REUTERS - Iran's Assembly of Experts, made up mostly of elderly clerics, has not mattered much for years. The body's main task is choosing Iran's supreme leader, but that job has not come vacant since 1989.
This time it’s different. Given the ailing health of Supreme Leader Ayatollah Ali Khamenei, 76, the Assembly to be elected on February 26 for an eight-year term is likely to pick his successor, charting the course of the country for many years to come.
The Supreme Leader is the highest military and judicial authority in the country and has broad powers overseeing other branches of government. Even the president, who is directly elected, has less authority.
Khamenei, hardline successor to the Islamic Republic's founder Ayatollah Ruhollah Khomeini, has ensured for decades that Tehran remains hostile to the United States abroad, and slow to embrace cultural reforms at home.
Elections for parliament are scheduled for the same day, but it is the outcome of the Assembly election that is likely to have a much greater long-term impact.
In terms of numbers, hardliners are almost certain to have the upper hand. The Guardian Council, a hardliner-dominated government body which reviews the eligibility of candidates, has already disqualified 475 candidates, many thought to be moderates, leaving just 161 people vying for 88 places.
Among those disqualified was Khomeini's grandson Hassan Khomeini, a charismatic reformer blessed with his grandfather's potent name. The Council questioned his religious qualifications.
But the list of those permitted to stand includes other prominent moderates, first and foremost President Hassan Rohani himself, who is riding a wave of domestic popularity after helping seal a nuclear deal with world powers last year.
He is joined by one of his most influential predecessors, Ali Akbar Hashemi Rafsanjani, who already holds an Assembly seat and will be campaigning to keep it.
Earlier this week, Rohani released the names of 16 candidates, including Rafsanjani, in a bloc calling themselves the “Friends of Moderation.” Their campaign slogan: “Moderation is Islam.”
Within the assembly, a conservative majority bloc is likely to be led by hardline clerics like Mohammad Taghi Mesbah-Yazdi, Ahmad Jannati and Mohammad Yazdi.
Nevertheless, the moderate minority could still play an important role in choosing the next Supreme Leader.
When Khamenei was chosen in 1989 after Khomeini's death, the decision was taken only after elaborate backroom dealing that went far beyond a simple tally of votes in the Assembly.
There was discussion of putting together a leadership council, before a handful of top clerics in the Assembly, including Rafsanjani, pushed for the nomination of Khamenei.
Khamenei did not have the appropriate religious rank to hold the position at the time, so the constitution was amended to allow him to take his post. Similar dealing may take place in order to choose Khamenei’s successor.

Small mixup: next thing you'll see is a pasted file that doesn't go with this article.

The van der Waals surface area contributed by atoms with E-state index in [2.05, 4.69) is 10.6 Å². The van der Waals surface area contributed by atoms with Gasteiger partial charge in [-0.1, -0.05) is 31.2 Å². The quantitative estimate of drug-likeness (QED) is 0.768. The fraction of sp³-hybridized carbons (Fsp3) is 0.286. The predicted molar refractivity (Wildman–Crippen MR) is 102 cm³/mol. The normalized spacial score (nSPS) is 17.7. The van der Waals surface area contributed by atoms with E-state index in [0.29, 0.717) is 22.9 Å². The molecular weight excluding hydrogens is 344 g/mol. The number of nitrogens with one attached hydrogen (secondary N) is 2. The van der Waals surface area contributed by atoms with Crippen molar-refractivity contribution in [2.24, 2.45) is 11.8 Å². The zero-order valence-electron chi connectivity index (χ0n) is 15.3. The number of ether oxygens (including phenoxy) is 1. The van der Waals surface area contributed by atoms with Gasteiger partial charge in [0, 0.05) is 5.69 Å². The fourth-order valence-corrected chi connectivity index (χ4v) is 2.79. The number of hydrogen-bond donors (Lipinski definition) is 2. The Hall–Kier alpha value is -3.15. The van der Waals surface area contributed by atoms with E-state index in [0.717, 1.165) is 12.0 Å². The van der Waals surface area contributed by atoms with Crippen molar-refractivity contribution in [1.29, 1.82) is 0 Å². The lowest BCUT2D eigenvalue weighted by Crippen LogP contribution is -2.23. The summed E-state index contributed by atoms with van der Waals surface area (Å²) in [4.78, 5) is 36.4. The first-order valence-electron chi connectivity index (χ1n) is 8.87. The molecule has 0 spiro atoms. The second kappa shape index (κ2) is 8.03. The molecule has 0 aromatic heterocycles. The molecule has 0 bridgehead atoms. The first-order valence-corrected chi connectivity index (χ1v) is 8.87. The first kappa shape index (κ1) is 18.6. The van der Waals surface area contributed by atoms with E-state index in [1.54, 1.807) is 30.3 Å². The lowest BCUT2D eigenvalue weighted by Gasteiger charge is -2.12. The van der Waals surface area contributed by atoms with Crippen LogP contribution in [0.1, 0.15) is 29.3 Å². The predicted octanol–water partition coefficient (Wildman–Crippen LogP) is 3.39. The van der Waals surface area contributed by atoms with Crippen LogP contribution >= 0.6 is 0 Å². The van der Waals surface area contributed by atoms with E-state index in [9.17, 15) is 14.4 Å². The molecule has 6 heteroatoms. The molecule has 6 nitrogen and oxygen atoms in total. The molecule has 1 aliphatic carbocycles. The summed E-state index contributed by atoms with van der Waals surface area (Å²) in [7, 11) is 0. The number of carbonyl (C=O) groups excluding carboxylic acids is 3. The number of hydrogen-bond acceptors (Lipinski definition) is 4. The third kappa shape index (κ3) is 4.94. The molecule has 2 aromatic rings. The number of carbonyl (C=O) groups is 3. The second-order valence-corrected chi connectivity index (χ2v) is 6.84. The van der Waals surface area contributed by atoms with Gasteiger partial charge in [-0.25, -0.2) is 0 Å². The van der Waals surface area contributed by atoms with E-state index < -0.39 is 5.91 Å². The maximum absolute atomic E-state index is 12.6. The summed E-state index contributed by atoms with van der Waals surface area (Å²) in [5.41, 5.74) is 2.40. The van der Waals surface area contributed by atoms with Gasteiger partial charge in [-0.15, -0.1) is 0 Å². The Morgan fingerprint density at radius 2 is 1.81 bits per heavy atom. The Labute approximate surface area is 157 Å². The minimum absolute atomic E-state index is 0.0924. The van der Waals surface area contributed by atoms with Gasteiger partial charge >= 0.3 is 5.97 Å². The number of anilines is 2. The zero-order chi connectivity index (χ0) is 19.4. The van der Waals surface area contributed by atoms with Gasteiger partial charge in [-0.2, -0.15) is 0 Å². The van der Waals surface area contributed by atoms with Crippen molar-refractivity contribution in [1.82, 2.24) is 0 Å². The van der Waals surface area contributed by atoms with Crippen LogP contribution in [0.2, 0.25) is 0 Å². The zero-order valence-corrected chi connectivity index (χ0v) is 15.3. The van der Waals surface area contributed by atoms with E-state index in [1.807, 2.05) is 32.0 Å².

“Shi'ite clerics are really masters of the art of the deal,” said Hadi Ghaemi, executive director of the International Campaign for Human Rights in Iran, a US-based organization which has criticized the widespread disqualification of candidates.
“So while it is important how big your faction is in the Assembly of Experts it does depend on who the charismatic dealmaker is at that time.”
In December, Rafsanjani broke a taboo by noting that a group had been formed within the Assembly to review possible candidates who could replace Khamenei.
Moderate politicians and others have complained about the disqualifications by the Guardian Council, arguing that they skew the electoral field in favor of hardliners.
Rafsanjani publicly criticized the disqualification of Hassan Khomeini. And 296 university professors from around the country signed a letter of protest to Rohani over widespread disqualifications for both the parliament and Assembly election.
Hardliners say the complaints are unfounded and stem from a realization among moderates that they will not win a majority of seats in the Assembly.
“The reformists are more focused on eliminating Mesbah-Yazdi, Jannati and Yazdi from the election than gaining a majority,” Amir Mohebian, a conservative Tehran-based political strategist and analyst who has advised top Iranian politicians, wrote in an e-mail, referring to the top conservative candidates.
Still, there is an acknowledgement of the high stakes.
“The hardliners are very anxious about succession and the future direction of the country,” said Sanam Vakil, an associate fellow at Chatham House who focuses on Iranian affairs. “The hardline objective is to prevent any social or political liberalization within the state.”
Behind the Assembly's decision there will be other groups looking to influence the choice, none more so than the Revolutionary Guard, who have gained military, political and economic power under Khamenei and will want to ensure that is not threatened by his successor.
“There are powers that are bigger and more important that are outside the Assembly,” said Saeed Leylaz, a Tehran-based political analyst who worked as an advisor to former president Mohammad Khatami, referring to the Revolutionary Guard. “These powers will have a bigger say in who becomes the next Supreme Leader than the Assembly itself.”
What remains to be seen is whether the moderates can negotiate with a hardline majority within the Assembly, or whether the conservatives can consolidate their support for a candidate.
“There will either be a majority leaning toward one person or a very strong dealmaker who can even sway his opponents,” said Ghaemi.
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